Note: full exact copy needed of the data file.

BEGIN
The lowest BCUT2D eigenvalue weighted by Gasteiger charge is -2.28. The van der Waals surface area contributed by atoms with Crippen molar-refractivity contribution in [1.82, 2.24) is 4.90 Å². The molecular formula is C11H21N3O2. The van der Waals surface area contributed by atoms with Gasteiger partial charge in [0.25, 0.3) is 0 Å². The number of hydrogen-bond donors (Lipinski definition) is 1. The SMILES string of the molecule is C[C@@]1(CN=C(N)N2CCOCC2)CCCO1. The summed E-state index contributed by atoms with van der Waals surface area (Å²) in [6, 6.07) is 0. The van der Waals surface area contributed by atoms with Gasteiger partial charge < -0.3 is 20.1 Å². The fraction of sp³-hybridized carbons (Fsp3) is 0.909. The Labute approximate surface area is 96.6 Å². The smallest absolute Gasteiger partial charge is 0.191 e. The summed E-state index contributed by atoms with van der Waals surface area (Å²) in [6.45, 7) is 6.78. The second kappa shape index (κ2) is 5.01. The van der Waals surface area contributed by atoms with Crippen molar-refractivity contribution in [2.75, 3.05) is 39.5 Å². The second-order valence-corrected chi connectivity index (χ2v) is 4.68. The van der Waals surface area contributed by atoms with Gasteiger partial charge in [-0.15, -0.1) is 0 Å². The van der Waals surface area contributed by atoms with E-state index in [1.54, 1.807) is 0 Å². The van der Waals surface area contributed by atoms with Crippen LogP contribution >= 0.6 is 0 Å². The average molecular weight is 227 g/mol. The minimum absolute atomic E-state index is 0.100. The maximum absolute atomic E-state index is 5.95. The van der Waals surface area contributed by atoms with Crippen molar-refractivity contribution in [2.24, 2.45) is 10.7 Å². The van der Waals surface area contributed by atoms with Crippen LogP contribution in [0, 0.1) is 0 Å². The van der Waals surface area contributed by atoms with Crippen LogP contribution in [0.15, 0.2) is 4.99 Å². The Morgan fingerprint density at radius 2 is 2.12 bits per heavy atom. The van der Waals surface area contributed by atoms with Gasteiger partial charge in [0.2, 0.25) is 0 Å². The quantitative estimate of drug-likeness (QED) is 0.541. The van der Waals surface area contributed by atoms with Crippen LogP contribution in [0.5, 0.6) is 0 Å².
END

The lowest BCUT2D eigenvalue weighted by Gasteiger charge is -2.28. The van der Waals surface area contributed by atoms with Crippen molar-refractivity contribution in [1.82, 2.24) is 4.90 Å². The molecular formula is C11H21N3O2. The van der Waals surface area contributed by atoms with Gasteiger partial charge in [0.25, 0.3) is 0 Å². The number of hydrogen-bond donors (Lipinski definition) is 1. The SMILES string of the molecule is C[C@@]1(CN=C(N)N2CCOCC2)CCCO1. The summed E-state index contributed by atoms with van der Waals surface area (Å²) in [6, 6.07) is 0. The van der Waals surface area contributed by atoms with Gasteiger partial charge < -0.3 is 20.1 Å². The fraction of sp³-hybridized carbons (Fsp3) is 0.909. The Labute approximate surface area is 96.6 Å². The smallest absolute Gasteiger partial charge is 0.191 e. The summed E-state index contributed by atoms with van der Waals surface area (Å²) in [6.45, 7) is 6.78. The second kappa shape index (κ2) is 5.01. The van der Waals surface area contributed by atoms with Crippen molar-refractivity contribution in [2.75, 3.05) is 39.5 Å². The second-order valence-corrected chi connectivity index (χ2v) is 4.68. The van der Waals surface area contributed by atoms with Gasteiger partial charge in [-0.15, -0.1) is 0 Å². The van der Waals surface area contributed by atoms with E-state index in [1.54, 1.807) is 0 Å². The van der Waals surface area contributed by atoms with Crippen LogP contribution >= 0.6 is 0 Å². The average molecular weight is 227 g/mol. The minimum absolute atomic E-state index is 0.100. The maximum absolute atomic E-state index is 5.95. The van der Waals surface area contributed by atoms with Crippen molar-refractivity contribution in [2.24, 2.45) is 10.7 Å². The van der Waals surface area contributed by atoms with Crippen LogP contribution in [0, 0.1) is 0 Å². The van der Waals surface area contributed by atoms with Crippen LogP contribution in [0.15, 0.2) is 4.99 Å². The Morgan fingerprint density at radius 2 is 2.12 bits per heavy atom. The van der Waals surface area contributed by atoms with Gasteiger partial charge in [0.2, 0.25) is 0 Å². The quantitative estimate of drug-likeness (QED) is 0.541. The van der Waals surface area contributed by atoms with Crippen LogP contribution in [0.5, 0.6) is 0 Å².